Printed solar panels help a Tesla Model 3 circle Australia

Cars cannot run on solar power indefinitely, at least not normal cars using today’s solar power technology. Indeed, today’s best photovoltaic cells, even if they covered the entire exterior of a car, are not efficient enough to create the energy needed to run the car. So it caught our attention when a team from Newcastle University announced plans to drive a Tesla Model 3 around the perimeter of Australia using only solar energy – from printed solar panels made from recycled water bottles and photovoltaic ink.

Outboard Printed Solar Panels

The first thing to know is that these solar panels are not part of the car. On the contrary, the solar panel is 60 feet long, but it is very light and flexible enough to be rolled up and carried in the trunk of the Model 3. This network is said to be able to recharge the Tesla after six hours of cooking under the Australian sun is how Model 3 plans to spend 84 days traveling 9,400 miles across the continent, while stopping at some 70 schools to spark interest in STEM subjects and spread the gospel of energies renewable.

Printing with photovoltaic ink

The concept of printing solar cells has actually been around for over a decade. In 2011, MIT proposed depositing photovoltaic cells on paper, textiles, and even plastic food packaging, but this steam-printing process had to be done in a vacuum, and the electrical connections didn’t tolerate much bending. It’s sunnier in Australia than Boston, however, and the Victorian Organic Solar Cell Consortium has been experimenting with semiconductor inks there since 2007, applying them by spraying, reverse etching and slot dye coating, as well as screen printing. And they printed on plastic, with no voids, much the same way Australia first printed its currency in plastic in 1988.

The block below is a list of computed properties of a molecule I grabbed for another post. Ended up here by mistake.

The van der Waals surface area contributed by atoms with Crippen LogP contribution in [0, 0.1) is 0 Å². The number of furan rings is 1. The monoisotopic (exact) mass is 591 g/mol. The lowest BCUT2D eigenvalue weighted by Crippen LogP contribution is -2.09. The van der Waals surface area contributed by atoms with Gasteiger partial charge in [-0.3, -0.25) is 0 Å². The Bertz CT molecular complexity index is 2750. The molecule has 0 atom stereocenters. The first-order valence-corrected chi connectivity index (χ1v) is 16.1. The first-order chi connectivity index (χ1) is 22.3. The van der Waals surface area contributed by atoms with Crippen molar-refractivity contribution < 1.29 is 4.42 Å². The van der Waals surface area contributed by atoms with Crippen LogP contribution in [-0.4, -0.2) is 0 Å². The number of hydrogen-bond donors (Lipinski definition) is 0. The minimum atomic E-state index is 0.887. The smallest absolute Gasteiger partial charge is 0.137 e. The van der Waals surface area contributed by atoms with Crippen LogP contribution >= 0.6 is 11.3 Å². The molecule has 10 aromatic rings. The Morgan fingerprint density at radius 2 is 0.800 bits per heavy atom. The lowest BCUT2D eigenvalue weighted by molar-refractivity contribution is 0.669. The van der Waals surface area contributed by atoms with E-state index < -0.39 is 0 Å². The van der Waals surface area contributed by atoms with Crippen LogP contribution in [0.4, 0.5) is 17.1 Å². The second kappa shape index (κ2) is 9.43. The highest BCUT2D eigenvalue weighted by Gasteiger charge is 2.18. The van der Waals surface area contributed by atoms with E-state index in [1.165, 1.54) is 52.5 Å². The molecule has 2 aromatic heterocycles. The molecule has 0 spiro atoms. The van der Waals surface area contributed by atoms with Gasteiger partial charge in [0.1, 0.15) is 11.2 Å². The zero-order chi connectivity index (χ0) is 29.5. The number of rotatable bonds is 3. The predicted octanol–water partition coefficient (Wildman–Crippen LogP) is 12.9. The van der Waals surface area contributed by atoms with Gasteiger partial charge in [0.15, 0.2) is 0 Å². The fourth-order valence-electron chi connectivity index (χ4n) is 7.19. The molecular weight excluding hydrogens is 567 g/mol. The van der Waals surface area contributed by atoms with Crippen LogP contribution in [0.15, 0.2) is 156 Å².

Not very effective

Today’s state-of-the-art silicon-based photovoltaic cells are about 25% efficient at converting light energy from photons to electrons. These semiconductor ink-based solar collectors convert solar energy into electrical energy with an efficiency of over 2%, although the folks at Newcastle University estimate that 4% efficiency is within reach. hand.

Not super long lasting either

Printing on polyethylene terephthalate (PET) plastic and covering the printed surface with another layer of PET means that the printed solar panels are extremely flexible, but they don’t last very long. The Newcastle team say their panels have a useful life of one to two years, although further development may improve longevity somewhat. And using organic electronic technology, the panels should be fully renewable, reusable (if the PET layers can be separated), easily recycled.

hella cheap

You pay for what you get. Most of the expense of today’s typical rooftop solar panels is to process the silicon that contains the photovoltaic material. Without wafers, raw materials for printing solar cells are extremely cheap. There’s nothing exotic about the production process either – cells can be printed at 33 feet per minute – so the Newcastle University team estimate that printed solar panels can be produced for around 0 $.66/square foot. This means that the energy they produce costs $0.62 per kilowatt hour.

A bright future for printed solar panels?

Scientists say it will eventually be possible to print photovoltaic semiconductor ink on a huge range of surfaces and materials (even steel), making possible solar curtains, blinds and perhaps even windows using partially transparent photovoltaic ink. But it’s still too early to expect that a vehicle the size and shape of today’s cars, powered by today’s engines, could drive all day without stopping. at least to recharge a little with solar energy.

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